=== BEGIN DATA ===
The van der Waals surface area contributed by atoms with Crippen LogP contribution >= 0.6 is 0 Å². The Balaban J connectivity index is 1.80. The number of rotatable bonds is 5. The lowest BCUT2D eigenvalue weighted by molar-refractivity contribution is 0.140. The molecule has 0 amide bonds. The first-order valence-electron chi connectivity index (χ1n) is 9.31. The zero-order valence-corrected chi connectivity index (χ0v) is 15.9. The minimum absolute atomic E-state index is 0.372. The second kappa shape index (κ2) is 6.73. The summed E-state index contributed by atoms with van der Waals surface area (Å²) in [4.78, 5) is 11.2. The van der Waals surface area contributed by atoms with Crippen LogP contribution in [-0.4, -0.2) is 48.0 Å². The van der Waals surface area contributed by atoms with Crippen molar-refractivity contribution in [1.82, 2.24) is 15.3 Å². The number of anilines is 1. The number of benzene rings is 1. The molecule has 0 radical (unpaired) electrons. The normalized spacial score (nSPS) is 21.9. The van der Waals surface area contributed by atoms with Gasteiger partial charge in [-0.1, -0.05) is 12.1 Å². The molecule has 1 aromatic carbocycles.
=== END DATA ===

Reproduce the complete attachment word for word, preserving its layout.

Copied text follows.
The van der Waals surface area contributed by atoms with Crippen LogP contribution >= 0.6 is 0 Å². The Balaban J connectivity index is 1.80. The number of rotatable bonds is 5. The lowest BCUT2D eigenvalue weighted by molar-refractivity contribution is 0.140. The molecule has 0 amide bonds. The first-order valence-electron chi connectivity index (χ1n) is 9.31. The zero-order valence-corrected chi connectivity index (χ0v) is 15.9. The minimum absolute atomic E-state index is 0.372. The second kappa shape index (κ2) is 6.73. The summed E-state index contributed by atoms with van der Waals surface area (Å²) in [4.78, 5) is 11.2. The van der Waals surface area contributed by atoms with Crippen LogP contribution in [-0.4, -0.2) is 48.0 Å². The van der Waals surface area contributed by atoms with Crippen molar-refractivity contribution in [1.82, 2.24) is 15.3 Å². The number of anilines is 1. The number of benzene rings is 1. The molecule has 0 radical (unpaired) electrons. The normalized spacial score (nSPS) is 21.9. The van der Waals surface area contributed by atoms with Gasteiger partial charge in [-0.1, -0.05) is 12.1 Å². The molecule has 1 aromatic carbocycles.